What’s New November 2011
This page lists changes to this site for November 2011.
The global financial crisis has spawned a global protest movement campaigning against things like inequality, corporate greed, lack of jobs, etc. Although these protests have occurred for decades, they have typically been in the developing countries, or about the situation in developing countries. As such, many Western nations, who have strongly influenced the conditions in developing countries, have typically not paid much attention to such protests, no matter how large. However, this time, the global financial crisis has hit the ordinary citizens of Western nations quite hard, and inspired by the Arab Spring and protests in Spain, a global movement seems to have sprung up.
The global protests page had not been updated since the end of 2003, but has not included a brief overview of more recent protests such as the so-called Occupy Movement. The older content remains because it is interesting to note some of the parallels too, and it is perhaps important to note that these protests are unfortunately not new. Whether this time it can make a difference is too early to tell but a lot of people in wealthy countries this time are also participating.
The latest data covering global arms sales shows that sale of arms in 2010 decreased to around $40.4 billion, 76% of which went to developing countries. This was a substantial 38% decrease in arms sales compared to 2009, and the lowest since 2003.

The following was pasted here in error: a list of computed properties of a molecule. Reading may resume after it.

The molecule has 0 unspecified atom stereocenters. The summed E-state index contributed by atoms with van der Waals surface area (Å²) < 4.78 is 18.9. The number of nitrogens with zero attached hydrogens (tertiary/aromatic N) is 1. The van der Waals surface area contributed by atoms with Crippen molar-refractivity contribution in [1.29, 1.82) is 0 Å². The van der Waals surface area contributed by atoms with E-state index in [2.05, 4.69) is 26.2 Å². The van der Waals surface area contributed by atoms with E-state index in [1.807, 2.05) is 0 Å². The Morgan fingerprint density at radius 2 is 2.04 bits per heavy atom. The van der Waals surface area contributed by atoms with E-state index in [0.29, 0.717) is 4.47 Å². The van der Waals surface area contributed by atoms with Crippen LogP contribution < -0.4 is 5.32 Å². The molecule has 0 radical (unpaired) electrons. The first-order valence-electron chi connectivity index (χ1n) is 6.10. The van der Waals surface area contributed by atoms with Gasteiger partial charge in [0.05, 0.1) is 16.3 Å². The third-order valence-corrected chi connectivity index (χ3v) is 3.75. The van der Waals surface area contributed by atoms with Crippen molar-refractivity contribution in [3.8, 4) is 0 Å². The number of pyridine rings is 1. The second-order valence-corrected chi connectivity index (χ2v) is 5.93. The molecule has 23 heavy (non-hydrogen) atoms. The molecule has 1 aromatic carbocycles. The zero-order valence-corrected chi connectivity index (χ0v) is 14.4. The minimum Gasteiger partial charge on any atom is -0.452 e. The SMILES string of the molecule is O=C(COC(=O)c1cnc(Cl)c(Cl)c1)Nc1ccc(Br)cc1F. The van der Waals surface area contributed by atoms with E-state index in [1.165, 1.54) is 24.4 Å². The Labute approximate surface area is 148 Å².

The global financial crisis has affected many countries, and developing countries have started to see a decrease in purchases in the last couple of years. Although most arms are sold to developing countries, 10 countries account for some 60% of all sales in the period 2003 to 2010, which the data covers. Saudi Arabia tops that list followed by India and the United Arab Emirates. (As well as concerns about some of the regimes in the top buyers, some of this spending is also said to be due to modernizing efforts.)
Updated graphs and charts on arms sales data are provided here.
The arms trade is big business. The 5 permanent members of the UN Security Council (US, Russia, France, United Kingdom and China), together with Germany and Italy, account for approximately 84% of the arms sold between 2003 and 2010.
Some of the arms sold go to regimes where human rights violations will occur. Corruption often accompanies arms sales due to the large sums of money involved.
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